2.4.3. Measurement of the Amplitude of Endplate Noise
Randomly selected five samples of EPN recordings (50 msec for each) were taken before (Pre-), during (DN-) and after (Post-) the FNS treatment for both groups. The mean amplitude of EPN was analyzed and calculated using embedded software in the Neuro-EMG-Micro equipment.
2.5. Date Analysis
Data were expressed as the mean ± standard error of the mean (SEM). The serial differences in EPN amplitude among Pre-, Dur-, and Post-FSN conditions in each group were carried out using an ANOVA followed by a Scheffe’s post-hoc analysis. The alteration of EPN amplitude was calculated as follow: percentage of EPN alteration = ((data in Dur- or Post-FNS condition − data in Pre-FSN condition)/data in Pre-FSN condition)/100%. The differences of reduction percentage between EPN recording sides ispi- and contra-laterally to FSN side and between PN and DN groups in each recording side were tested by Student t-test. A P value of <0.05 was considered to be statistically significant. All data was analyzed using Statistical Package for the Social Sciences (SPSS, version 12.0) for Windows.
3.1. Effects of FSN on Serial EPN Recordings
The serial alterations of the mean EPN amplitude of the ipsilateral and contralateral BF muscle in Pre- Dur1-, Post1-, Dur2-, and Post2-FNS conditions in PN and DN groups were demonstrated in Table 1 and Figure 6. In PN group, the mean EPN amplitudes recorded from MTrS of BF muscle ipsilaterally to FSN were significantly different among Pre- Dur1-, Post1-, Dur2-, and Post2-FNS conditions (). The significant reduction of EPN amplitudes was found in Post2-FSN () condition when compared with those in Dur1-FSN condition. But the EPN amplitudes recorded from MTrS of BF muscle contralaterally to FSN were no significant differences among Pre- Dur1-, Post1-, Dur2-, and Post2-FNS conditions ().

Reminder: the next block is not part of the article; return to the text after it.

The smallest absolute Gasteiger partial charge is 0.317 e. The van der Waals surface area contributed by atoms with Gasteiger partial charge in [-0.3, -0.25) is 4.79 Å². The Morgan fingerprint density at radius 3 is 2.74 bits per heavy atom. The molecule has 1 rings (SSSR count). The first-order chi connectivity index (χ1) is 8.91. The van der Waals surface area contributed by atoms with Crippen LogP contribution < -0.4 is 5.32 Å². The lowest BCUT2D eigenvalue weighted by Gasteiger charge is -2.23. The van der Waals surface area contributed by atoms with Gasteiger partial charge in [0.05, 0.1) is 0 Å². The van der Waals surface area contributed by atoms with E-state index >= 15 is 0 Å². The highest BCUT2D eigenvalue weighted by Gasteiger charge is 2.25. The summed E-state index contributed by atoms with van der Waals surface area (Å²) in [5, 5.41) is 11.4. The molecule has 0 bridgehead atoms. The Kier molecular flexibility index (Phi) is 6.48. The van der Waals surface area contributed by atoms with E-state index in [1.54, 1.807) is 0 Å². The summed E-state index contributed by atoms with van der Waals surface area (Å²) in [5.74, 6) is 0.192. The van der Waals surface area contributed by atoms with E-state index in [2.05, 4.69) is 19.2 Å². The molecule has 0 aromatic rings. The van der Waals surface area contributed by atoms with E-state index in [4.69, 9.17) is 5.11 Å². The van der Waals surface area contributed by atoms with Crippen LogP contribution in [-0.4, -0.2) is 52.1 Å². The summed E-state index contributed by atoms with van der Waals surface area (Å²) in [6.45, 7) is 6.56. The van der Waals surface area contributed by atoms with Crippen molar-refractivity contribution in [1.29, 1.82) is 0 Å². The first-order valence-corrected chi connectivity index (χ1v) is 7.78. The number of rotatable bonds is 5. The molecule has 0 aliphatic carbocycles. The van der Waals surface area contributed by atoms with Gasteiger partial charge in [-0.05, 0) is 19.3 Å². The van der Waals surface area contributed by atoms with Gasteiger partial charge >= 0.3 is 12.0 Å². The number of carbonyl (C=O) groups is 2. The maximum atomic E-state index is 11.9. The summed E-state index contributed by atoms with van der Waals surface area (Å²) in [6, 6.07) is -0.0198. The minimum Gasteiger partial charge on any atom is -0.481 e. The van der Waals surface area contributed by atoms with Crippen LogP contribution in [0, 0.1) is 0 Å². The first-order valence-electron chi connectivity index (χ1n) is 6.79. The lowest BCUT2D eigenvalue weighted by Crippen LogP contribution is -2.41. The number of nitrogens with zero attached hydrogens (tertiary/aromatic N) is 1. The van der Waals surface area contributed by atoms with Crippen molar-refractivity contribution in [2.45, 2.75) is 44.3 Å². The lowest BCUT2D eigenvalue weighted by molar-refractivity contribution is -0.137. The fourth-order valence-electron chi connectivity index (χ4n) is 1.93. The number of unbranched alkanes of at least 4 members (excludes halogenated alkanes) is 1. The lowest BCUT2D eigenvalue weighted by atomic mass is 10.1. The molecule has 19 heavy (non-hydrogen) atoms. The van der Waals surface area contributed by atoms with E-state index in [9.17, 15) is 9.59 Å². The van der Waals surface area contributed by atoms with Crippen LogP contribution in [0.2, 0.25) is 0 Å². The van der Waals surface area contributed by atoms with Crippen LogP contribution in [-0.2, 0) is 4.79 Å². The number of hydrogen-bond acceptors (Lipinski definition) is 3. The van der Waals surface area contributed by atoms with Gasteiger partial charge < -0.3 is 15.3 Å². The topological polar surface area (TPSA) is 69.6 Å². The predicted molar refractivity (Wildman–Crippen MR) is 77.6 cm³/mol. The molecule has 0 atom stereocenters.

aTested by ANOVA. |
bTested by Scheffe’s method.
*Indicates significant difference () tested by Scheffe’s method.
Abbreviations: Contra: EPN recording side contralaterally to FSN side; DN: distal needling; EPN: endplate noise; Ipsi: EPN recording side ipsilaterally to FSN side; PN: proximal needling.
The trend of EPN amplitude in DN group was similar to those in PN group regardless of EPN recording sides. There were significant differences among Pre-, Dur1-, Post1-, Dur2-, and Post2-FSN conditions in the DN group in ipsilateral EPN recording side (), but not found in contralateral recording side (). The significant reduction of EPN amplitudes in ipsilateral recording side was also found in Post2-FSN () condition when compared with those in Dur1-FSN condition in DN group.
In the PN group, the percentages of EPN amplitude alteration of ipsialteral BF were significantly increased in Dur1- and Dur2-FSN levels, and then was significantly decreased to much lower level in Post1- and Post2-FSN levels when comparing with those data recorded from contralateral BF. In the DN group, the trend of percentage of EPN alteration was similar (Figure 7).